Game of Thrones does not play by the rules
Game of Thrones breaks all the rules of film making. That is why it is such a huge success. “There are rules and laws of film making that you have to abide by, unless you want to create a specific effect,” says Phil Pretorius from the School of Communication Studies on the North-West University’s (NWU’s) campus in Vanderbijlpark.
He partly credits the success of the HBO series Game of Thrones (GoT) to the purposeful disregard of film-making rules.
According to this movie and television guru, the GoT series, which just released the second episode of its eighth and last season, has such a loyal following due to its producers’ purposeful choice of doing things differently.
On strong characters (and killing them)
GoT tells the different stories of a group of very strong, and often lovable characters. Phil refers for example to Ned Stark – a strong character with deeply rooted morals.
“When Ned is lost quite early in the story, the viewer is left shocked and confused,” he says. ”Seeing that the series is aimed at an intelligent audience, the interest of a critical viewer is stimulated in this way. It becomes clear that this series will keep you guessing, making it very hard to predict what will happen next.”
Where fantasy meets reality
The story that GoT tells is very complex, including a rich history of fallen kings and kingdoms. By revealing the storyline slowly and purposefully, the intelligent viewer is kept interested in understanding the story and its origins.
The characters are shown for who they really are. A good character has some bad attributes, for example Ned Stark who keeps secrets from his wife. The opposite is also true, for example the conniving Tyrion who turns out to be a favourite character.
Phil says this is another rule that makes the audience uncomfortable and induces a new level of engagement. “It balances fantasy and reality, when all characters are not only good or only bad.”
On mixing genres
“For a movie or series to fall within a certain genre, it has to contain certain elements,” Phil explains. “GoT contains numerous elements across different genres.”
He says the series first and foremost belongs to the fantasy genre, but definitely also relates to genres connected to drama, medieval, war, romance, horror, history, adult and thriller productions.
Phil believes that by combining elements of all of these different genres, the series appeals to a much wider audience, enticing the viewer to return for another episode. Even if the viewer does not enjoy every scene, each episode still offers enough satisfying viewing to keep the viewer interested.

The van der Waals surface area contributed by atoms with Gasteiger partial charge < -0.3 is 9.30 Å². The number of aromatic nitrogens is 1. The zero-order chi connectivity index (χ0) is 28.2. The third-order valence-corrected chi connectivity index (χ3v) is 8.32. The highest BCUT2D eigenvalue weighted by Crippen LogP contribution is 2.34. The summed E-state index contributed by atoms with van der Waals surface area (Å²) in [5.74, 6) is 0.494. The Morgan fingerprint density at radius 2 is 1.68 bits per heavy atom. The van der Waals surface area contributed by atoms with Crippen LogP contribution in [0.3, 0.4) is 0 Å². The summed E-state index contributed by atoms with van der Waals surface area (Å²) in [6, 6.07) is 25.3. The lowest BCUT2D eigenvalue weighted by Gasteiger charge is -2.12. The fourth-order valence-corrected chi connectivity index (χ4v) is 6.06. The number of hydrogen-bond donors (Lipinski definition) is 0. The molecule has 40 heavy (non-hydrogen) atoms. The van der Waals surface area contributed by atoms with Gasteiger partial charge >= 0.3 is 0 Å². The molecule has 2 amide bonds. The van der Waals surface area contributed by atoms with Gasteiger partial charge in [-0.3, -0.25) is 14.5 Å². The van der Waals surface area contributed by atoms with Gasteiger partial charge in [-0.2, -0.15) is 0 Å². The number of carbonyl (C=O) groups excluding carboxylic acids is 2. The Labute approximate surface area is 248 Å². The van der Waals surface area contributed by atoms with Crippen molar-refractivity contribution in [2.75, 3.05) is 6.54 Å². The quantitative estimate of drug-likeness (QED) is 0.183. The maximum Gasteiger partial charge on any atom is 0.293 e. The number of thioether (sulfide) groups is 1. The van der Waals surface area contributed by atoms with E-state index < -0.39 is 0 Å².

On the hype
Phil reckons half the success of the series is the hype created around it. “The influence of social media and peer pressure has been of immense value in making the series such a success,” he says.
The time between seasons have become longer, making the viewer wait and wonder what is going to happen next. Since the last episode of season seven aired in 2017, memes and theories going around on social media have certainly kept the series on the popular agenda. “Peer pressure is certainly part of it,” says Phil. “Since everyone is watching it, you are convinced that you can’t miss it.”
Although he is reluctant to make any predictions on who will take the Iron Throne in the end, Phil expressed his hope that Jon Snow’s moral values and belief in what is right will earn him some measure of victory.
However, the series has become known for employing elements of shock, which he believes makes it very difficult to make any predictions. “There are literally hundreds of possible endings, one of them seeing Jon Snow taking the throne. I do think this ending would however not be as popular with the viewers,” says Phil.
He reckons any of the Lannisters would be a fair guess, with Tyrion being a firm favourite, as would Bran and Arya. “The possibility of the Night King’s character evolving and revealing some kind of alliance unknown to the viewer, can also not be ruled out,” he speculates.
“I am looking forward to the rest of the series. The producers have employed some interesting production techniques and awe-inspiring special effects, creating something that will last long after the credits have rolled for the last time.”
Phil Pretorius with some of the movie paraphernalia in the colourful office from where he conducts his research.
More about the expert
Phil Pretorius obtained his BA degree in communication and honours degree in in visual studies and marketing communication at the former Rand Afrikaans University.
He completed his master’s degree with the title “Popular Culture and the Narrative: The case of the James Bond 007 films” at the University of Johannesburg.
Phil lectured at various institutions including Monash SA, Bond University, AAA School of Advertising, Boston City Campus, the University of Pretoria and the Vaal University of Technology. He is currently a lecturer in the School of Communication Studies on the NWU’s campus in Vanderbijlpark and is working on his PhD that focuses on character development.